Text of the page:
The other factor is this – companies have become so complacent in Singapore. If they want more output, what is the easiest thing they can do? Increase the number of workers. And output will increase. So, is the company concerned about productivity? Of course not. So why is productivity is low? They have more workers, their economic output will still increase. Do you know why then there’s no focus on plans to increase productivity? There’s no need to! You pay lip service to it. But as long as you can increase the population, profits will still increase anyway, and economic growth and GDP will still increase. There, solved. As I’ve said, this is the lazy way out. The government has allowed our businesses to become lazy and our businesses are glad they are able to be unethical, with maximal protection to them by the government and minimal protection to the worker. And so, the government has counted on rightly that businesses will join them to to wage the war against Singaporeans to increase the population to 6.9 million, at least. What they didn’t count on, of course is that Singaporeans will actually make that much “noise”, and yet, the businesses that they are counting on aren’t coming on loud and fast enough, so much so that they even have to activate the commerce chambers of the other countries to support them. Foreign countries who do not have as much a stake as Singaporeans in our own country, speak up against us, because their businesses need to survive, at our expanse? Huh?

But we aren’t even at the real problem yet. As mentioned, topmost concern that plagues businesses is rental. You see, the government’s economic approach has always been to earn profits and how do they do that? Rental. Rental weighs heavily on the costs of businesses. And this is one reason why businesses refuse to pay workers fair wages. The pressure on rental is stronger and less controllable. Which that’s why the government is unwilling to institute a minimum wage law. Already, they are putting pressure on companies by way of rent, and if they put further pressure on the other side, by way of the wages, businesses will be up in arms and they will leave Singapore.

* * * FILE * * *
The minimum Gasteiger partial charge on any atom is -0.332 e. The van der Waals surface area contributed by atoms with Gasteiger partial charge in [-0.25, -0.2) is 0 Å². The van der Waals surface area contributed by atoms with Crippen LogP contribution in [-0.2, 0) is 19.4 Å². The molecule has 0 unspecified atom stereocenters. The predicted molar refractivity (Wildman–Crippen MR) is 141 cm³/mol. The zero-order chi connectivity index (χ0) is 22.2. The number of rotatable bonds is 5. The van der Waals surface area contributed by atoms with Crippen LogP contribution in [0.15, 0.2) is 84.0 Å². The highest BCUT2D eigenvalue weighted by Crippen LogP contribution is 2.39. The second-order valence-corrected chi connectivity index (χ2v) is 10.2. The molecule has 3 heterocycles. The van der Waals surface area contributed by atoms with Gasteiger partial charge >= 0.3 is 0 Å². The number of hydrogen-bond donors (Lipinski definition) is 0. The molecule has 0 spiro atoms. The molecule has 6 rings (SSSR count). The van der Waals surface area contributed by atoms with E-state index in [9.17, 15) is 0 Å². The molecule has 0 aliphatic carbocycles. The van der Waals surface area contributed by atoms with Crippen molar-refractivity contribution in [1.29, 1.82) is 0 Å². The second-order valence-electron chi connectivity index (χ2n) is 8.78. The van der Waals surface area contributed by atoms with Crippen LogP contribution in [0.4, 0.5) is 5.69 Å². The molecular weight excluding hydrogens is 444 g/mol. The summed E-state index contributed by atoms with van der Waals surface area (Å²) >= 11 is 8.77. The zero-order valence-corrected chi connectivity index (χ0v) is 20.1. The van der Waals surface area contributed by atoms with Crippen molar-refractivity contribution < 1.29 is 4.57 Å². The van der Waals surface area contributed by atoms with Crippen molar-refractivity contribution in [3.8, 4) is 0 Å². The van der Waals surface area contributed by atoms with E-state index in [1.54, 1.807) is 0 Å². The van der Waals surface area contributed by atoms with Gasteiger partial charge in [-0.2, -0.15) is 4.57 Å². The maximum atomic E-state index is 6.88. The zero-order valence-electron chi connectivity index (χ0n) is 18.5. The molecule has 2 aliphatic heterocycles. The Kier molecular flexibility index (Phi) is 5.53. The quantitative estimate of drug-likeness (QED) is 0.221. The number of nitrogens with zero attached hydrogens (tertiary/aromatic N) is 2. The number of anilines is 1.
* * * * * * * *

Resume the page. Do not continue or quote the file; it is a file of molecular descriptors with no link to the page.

What is the real reason why businesses are threatening to leave Singapore? From what we hear, it sounds like it’s because there’s not enough workers and thus businesses will be force to leave. Is that the real reason? No, it’s not. The real reason is because rental is so high that they need to rely on cheap labour to ensure profitability. And cheap labour can only come if they have more workers, so that they can cope with the high rental.

So, is the problem whether the population should grow or not? It’s not. The problem is back to square one – government policy. The government wants to earn from the businesses. The government wants to earn from the people. All policy decisions are made so that the government can earn – so high rental from the businesses, and low wages for the workers, and therefore then, earning high profits from the businesses again.

Now, if you take a step back and imagine, if the government reduces rental, what will happen? It frees up money for businesses so that they have more incentive to pay the workers higher wages, they might continue to keep the same number of workers and at the same time, start exploring and investing in technology to enhance their productivity, so that they are then able to continue to have increased economic output and profits, but at the same time increased productivity and also higher wages for the workers. It all works out, doesn’t it?